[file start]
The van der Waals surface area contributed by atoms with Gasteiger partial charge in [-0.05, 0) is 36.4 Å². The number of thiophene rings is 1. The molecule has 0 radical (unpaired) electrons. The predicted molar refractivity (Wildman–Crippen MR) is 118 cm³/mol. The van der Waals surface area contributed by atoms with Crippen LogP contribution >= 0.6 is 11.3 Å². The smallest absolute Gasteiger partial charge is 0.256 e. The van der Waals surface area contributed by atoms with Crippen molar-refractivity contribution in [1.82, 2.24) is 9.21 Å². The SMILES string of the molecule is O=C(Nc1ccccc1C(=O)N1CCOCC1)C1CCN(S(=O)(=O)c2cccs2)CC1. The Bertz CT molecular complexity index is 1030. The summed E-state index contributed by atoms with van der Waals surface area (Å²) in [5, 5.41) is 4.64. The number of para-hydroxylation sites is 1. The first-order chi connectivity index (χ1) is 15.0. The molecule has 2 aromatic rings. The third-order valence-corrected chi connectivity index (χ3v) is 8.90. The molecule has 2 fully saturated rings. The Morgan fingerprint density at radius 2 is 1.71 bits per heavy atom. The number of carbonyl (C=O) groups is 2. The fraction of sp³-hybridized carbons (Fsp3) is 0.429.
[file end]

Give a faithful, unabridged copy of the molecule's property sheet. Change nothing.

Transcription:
The van der Waals surface area contributed by atoms with Gasteiger partial charge in [-0.05, 0) is 36.4 Å². The number of thiophene rings is 1. The molecule has 0 radical (unpaired) electrons. The predicted molar refractivity (Wildman–Crippen MR) is 118 cm³/mol. The van der Waals surface area contributed by atoms with Crippen LogP contribution >= 0.6 is 11.3 Å². The smallest absolute Gasteiger partial charge is 0.256 e. The van der Waals surface area contributed by atoms with Crippen molar-refractivity contribution in [1.82, 2.24) is 9.21 Å². The SMILES string of the molecule is O=C(Nc1ccccc1C(=O)N1CCOCC1)C1CCN(S(=O)(=O)c2cccs2)CC1. The Bertz CT molecular complexity index is 1030. The summed E-state index contributed by atoms with van der Waals surface area (Å²) in [5, 5.41) is 4.64. The number of para-hydroxylation sites is 1. The first-order chi connectivity index (χ1) is 15.0. The molecule has 2 aromatic rings. The third-order valence-corrected chi connectivity index (χ3v) is 8.90. The molecule has 2 fully saturated rings. The Morgan fingerprint density at radius 2 is 1.71 bits per heavy atom. The number of carbonyl (C=O) groups is 2. The fraction of sp³-hybridized carbons (Fsp3) is 0.429.